‘We had India by the horns and should have really finished it off’

Hong Kong captain Anshuman Rath left the Dubai International stadium with mixed feelings after his team gave India a proper scare before the more experienced side eventually prevailed in an Asia Cup clash on Tuesday.

Set a target of 286, Hong Kong got off to a near-perfect start as Rath (73) and Nizakat Khan (92) put on 174 for the first wicket in 34 overs.

However, maybe sensing a famous victory getting close, the Associate side lost both openers within the space of two overs and the pressure eventually told in the end.

Hong Kong were restricted to 259/8 in their 50 overs to fall to a 26-run defeat but walked away from the match showing the world they can play.

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Rath said after the game: “I think today was bittersweet.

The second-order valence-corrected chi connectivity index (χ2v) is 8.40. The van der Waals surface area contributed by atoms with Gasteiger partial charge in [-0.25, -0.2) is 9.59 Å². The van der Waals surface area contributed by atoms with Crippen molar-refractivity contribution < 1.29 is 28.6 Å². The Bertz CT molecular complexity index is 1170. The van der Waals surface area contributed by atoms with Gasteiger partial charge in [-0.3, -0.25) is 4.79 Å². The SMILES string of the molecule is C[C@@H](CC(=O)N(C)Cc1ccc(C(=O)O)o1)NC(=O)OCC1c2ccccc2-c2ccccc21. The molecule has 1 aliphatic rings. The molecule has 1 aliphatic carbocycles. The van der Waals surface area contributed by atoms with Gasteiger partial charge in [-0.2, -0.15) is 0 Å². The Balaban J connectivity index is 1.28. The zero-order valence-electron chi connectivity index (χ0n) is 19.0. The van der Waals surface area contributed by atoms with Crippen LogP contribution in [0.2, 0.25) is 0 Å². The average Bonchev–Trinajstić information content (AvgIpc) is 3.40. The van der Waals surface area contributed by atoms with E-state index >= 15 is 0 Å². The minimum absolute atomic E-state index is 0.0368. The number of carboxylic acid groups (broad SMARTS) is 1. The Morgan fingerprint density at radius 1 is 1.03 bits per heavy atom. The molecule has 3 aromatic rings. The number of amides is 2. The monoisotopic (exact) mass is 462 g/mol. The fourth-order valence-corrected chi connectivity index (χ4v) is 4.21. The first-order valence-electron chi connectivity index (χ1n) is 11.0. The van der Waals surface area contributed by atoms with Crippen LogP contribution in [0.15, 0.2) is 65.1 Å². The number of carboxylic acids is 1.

“We proved to the world what we can do, but in saying that, we had India by the horns and should have really finished it off.

“If we’re being hard on ourselves, which we should be, we should have finished that game off.”

It was a big improvement by Hong Kong after they were bowled out for just 116 in their first game of the tournament against Pakistan and went on to lose by eight wickets.

Rath continued: “It was just a confidence thing. You looked at the way we batted against Pakistan. You could tell we were a bit timid, a bit rigid, sort of ‘oh my god, we’re playing Pakistan’.

“When we restricted India to just 280, we knew it was a good batting deck but obviously India has the bowlers, but we knew that 280 was about par.

“Only just over par, I reckon. We had the batting firepower, we had nothing to lose. So I said ‘game on here’.”

Hong Kong will lose their ODI status now that their Asia Cup commitments are over with the team facing a long spell without any games.

Rath is hoping that their Asia Cup showing will help show cricket’s governing body that Associates deserve more matches.

The Hong Kong skipper continued: “Of course, we don’t know what the ICC have planned for us. Hopefully this performance helps.

“The next three-four years will be quiet for us, going into a rebuilding phase, but hopefully the ICC recognise that Associate cricket has got a lot better and we proved that today.”